Restore old furniture yourself – tips and tricks for a new look
Restore old furniture yourself
Reuse old furniture instead of disposing of it. This is a motto, which is lived in recent years by more and more people.
In addition to recycling and so-called upcycling, restoration in particular ensures that even old things can be used again.
In the case of a restoration, the result is usually so convincing that the furniture looks much more beautiful after processing than before.
However, this will only work if the restoration of the furniture is properly planned and executed.
New stability for old wooden furniture
Wood is a particularly popular material in the field of housing. However, it has a decisive disadvantage: over time, individual elements can warp and the furniture made from them stands on shaky legs.
Especially with tables and chairs, this is not conducive to comfort.
The good news: in terms of better statics, wooden furniture can be restored quite easily.
A particularly simple, yet effective and inexpensive method is to drill a small hole in the problematic joint.
Wood glue is filled into the hole that is created. So that nothing goes wrong and yet the entire cavity is filled, a small plastic syringe should be used.
An alternative to wood glue is to make small triangles out of wood. These are glued or nailed into affected corners as reinforcement.
Inexpensive plywood is suitable for the manufacture, because the triangles are attached exclusively in places that are not visible.
The old varnish must come off
In the case of old furniture that has been painted, there is usually a completely different problem in addition to the static: the surface becomes brittle, looks worn and simply old.
To balance this „lived-in“ look, the old paint must be carefully removed. Sanding of all furniture, however, should be done only by people who know what they are doing.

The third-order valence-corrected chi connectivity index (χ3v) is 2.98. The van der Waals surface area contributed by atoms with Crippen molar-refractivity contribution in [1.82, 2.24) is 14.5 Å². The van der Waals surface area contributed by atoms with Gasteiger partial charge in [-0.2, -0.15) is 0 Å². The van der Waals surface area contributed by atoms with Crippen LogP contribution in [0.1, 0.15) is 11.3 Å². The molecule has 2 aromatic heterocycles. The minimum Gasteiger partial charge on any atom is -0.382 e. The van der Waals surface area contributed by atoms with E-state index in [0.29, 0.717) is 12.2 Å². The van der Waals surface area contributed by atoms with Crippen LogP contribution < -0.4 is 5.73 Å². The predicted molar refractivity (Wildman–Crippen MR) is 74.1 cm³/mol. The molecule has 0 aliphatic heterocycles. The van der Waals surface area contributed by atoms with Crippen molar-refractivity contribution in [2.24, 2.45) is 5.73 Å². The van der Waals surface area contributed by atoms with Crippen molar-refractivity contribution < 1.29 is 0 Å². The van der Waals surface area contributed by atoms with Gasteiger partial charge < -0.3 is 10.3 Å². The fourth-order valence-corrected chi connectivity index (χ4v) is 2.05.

If too much of the old material is sanded off, the stability of the piece of furniture may suffer as a result. In addition, it is difficult to apply new varnish when the wood is already badly damaged.
As an alternative to sanding, hot air can ensure that the old varnish gives way to a new coat of paint. But here, too, care should be taken. If the hot air stays too long in one place, the wood burns.
Shiny surfaces for furniture like new
If the old paint has been removed, particularly stubborn paint residues usually remain in places. This can be carefully scraped off with a fine spatula.
Before it goes to varnish, the exposed wood should be cleaned. For this purpose, a lint-free, soft cloth can be used. When moistening, care must be taken that the wood does not become too wet.
Once the wood has been properly prepared, the question is how to ensure a new shine on old furniture. On the one hand, the wood can be painted.
On the other hand, there is the possibility of oiling and waxing the wood. The second option is much more environmentally friendly.
If old furniture is oiled and waxed, there is usually another advantage in addition to the ecological point of view.
The furniture looks more authentic, natural and high quality. Varnish can – depending on the application technique, substrate and thickness – shine unnaturally and take the furniture the famous retro charm.
Refining the surface with wax
Waxing old furniture not only serves a purely visual purpose, but an even layer of wax also protects the wood from aging again. Wax is applied in principle similar to ordinary varnish.
First, a thin layer of wax is applied with a soft, flat brush. It is important to work in the direction of the grain and not against it. The wax should then be given enough time to dry completely.
Depending on the type of wood and layer thickness, this takes one to two hours. An inconspicuous spot on the underside of the piece of furniture can be used to check whether the wax is already dry.
The first wax layer is roughened with a fine sandpaper. After that, a second, slightly thicker layer of wax is applied. This should look as even as possible. For accurate work, sufficient light is irreplaceable.
Once the second layer has also dried, the wood is once again polished with a clean cloth. This last important step gives the old piece of furniture a silky sheen.
Rustic look can be achieved by scarfing
If waxed and oiled furniture does not look authentic enough, a layman can also try his hand at so-called scarfing. Various softwoods are particularly suitable for this form of processing, which does not require the wood to be painstakingly sanded.
In most cases a simple blowtorch is used for scarfing. This can borrow hobbyists in the hardware store or ask friends for help.
The blowtorch is slowly moved back and forth close over the wood. Once the wood begins to visibly smolder, the affected area is extinguished with water.
If all places were worked on with the blowtorch and the optics convinced, the piece of furniture can be rubbed with a wire brush. In this step the structure is created, which reminds of a relief and gives the furniture the special look.
However, do not brush against the wood fibers to avoid deep scratches.